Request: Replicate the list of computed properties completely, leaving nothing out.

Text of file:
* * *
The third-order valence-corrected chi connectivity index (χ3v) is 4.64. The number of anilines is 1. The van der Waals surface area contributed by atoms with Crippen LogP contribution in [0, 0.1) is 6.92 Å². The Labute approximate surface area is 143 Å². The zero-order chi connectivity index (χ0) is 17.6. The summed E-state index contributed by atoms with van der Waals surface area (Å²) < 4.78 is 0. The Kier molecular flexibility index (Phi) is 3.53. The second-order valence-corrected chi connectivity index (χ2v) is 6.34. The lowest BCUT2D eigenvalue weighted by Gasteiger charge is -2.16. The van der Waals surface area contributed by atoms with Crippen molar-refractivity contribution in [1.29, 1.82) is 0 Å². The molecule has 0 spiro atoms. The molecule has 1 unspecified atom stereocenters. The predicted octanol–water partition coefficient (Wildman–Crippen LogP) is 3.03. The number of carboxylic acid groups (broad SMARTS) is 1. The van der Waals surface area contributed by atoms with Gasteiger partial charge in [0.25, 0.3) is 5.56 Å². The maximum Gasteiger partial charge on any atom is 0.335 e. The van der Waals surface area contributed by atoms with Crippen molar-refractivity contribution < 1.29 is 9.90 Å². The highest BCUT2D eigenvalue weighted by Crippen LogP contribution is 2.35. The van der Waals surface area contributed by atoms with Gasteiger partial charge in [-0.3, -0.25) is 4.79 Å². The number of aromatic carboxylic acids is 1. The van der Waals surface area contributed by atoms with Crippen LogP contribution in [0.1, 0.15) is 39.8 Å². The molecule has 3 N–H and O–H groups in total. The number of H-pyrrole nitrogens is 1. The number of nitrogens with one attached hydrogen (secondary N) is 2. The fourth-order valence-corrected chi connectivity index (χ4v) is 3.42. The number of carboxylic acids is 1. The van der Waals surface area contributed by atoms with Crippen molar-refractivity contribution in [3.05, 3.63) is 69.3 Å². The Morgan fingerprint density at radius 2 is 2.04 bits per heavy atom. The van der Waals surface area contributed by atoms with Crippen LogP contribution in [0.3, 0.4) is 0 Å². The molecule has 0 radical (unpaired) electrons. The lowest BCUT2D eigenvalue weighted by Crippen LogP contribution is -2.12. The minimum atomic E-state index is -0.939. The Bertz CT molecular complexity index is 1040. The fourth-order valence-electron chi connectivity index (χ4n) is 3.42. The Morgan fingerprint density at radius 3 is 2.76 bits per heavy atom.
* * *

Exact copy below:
The third-order valence-corrected chi connectivity index (χ3v) is 4.64. The number of anilines is 1. The van der Waals surface area contributed by atoms with Crippen LogP contribution in [0, 0.1) is 6.92 Å². The Labute approximate surface area is 143 Å². The zero-order chi connectivity index (χ0) is 17.6. The summed E-state index contributed by atoms with van der Waals surface area (Å²) < 4.78 is 0. The Kier molecular flexibility index (Phi) is 3.53. The second-order valence-corrected chi connectivity index (χ2v) is 6.34. The lowest BCUT2D eigenvalue weighted by Gasteiger charge is -2.16. The van der Waals surface area contributed by atoms with Crippen molar-refractivity contribution in [1.29, 1.82) is 0 Å². The molecule has 0 spiro atoms. The molecule has 1 unspecified atom stereocenters. The predicted octanol–water partition coefficient (Wildman–Crippen LogP) is 3.03. The number of carboxylic acid groups (broad SMARTS) is 1. The van der Waals surface area contributed by atoms with Gasteiger partial charge in [0.25, 0.3) is 5.56 Å². The maximum Gasteiger partial charge on any atom is 0.335 e. The van der Waals surface area contributed by atoms with Crippen molar-refractivity contribution < 1.29 is 9.90 Å². The highest BCUT2D eigenvalue weighted by Crippen LogP contribution is 2.35. The van der Waals surface area contributed by atoms with Gasteiger partial charge in [-0.3, -0.25) is 4.79 Å². The number of aromatic carboxylic acids is 1. The van der Waals surface area contributed by atoms with Crippen LogP contribution in [0.1, 0.15) is 39.8 Å². The molecule has 3 N–H and O–H groups in total. The number of H-pyrrole nitrogens is 1. The number of nitrogens with one attached hydrogen (secondary N) is 2. The fourth-order valence-corrected chi connectivity index (χ4v) is 3.42. The number of carboxylic acids is 1. The van der Waals surface area contributed by atoms with Crippen molar-refractivity contribution in [3.05, 3.63) is 69.3 Å². The Morgan fingerprint density at radius 2 is 2.04 bits per heavy atom. The van der Waals surface area contributed by atoms with Crippen LogP contribution in [0.3, 0.4) is 0 Å². The molecule has 0 radical (unpaired) electrons. The lowest BCUT2D eigenvalue weighted by Crippen LogP contribution is -2.12. The minimum atomic E-state index is -0.939. The Bertz CT molecular complexity index is 1040. The fourth-order valence-electron chi connectivity index (χ4n) is 3.42. The Morgan fingerprint density at radius 3 is 2.76 bits per heavy atom.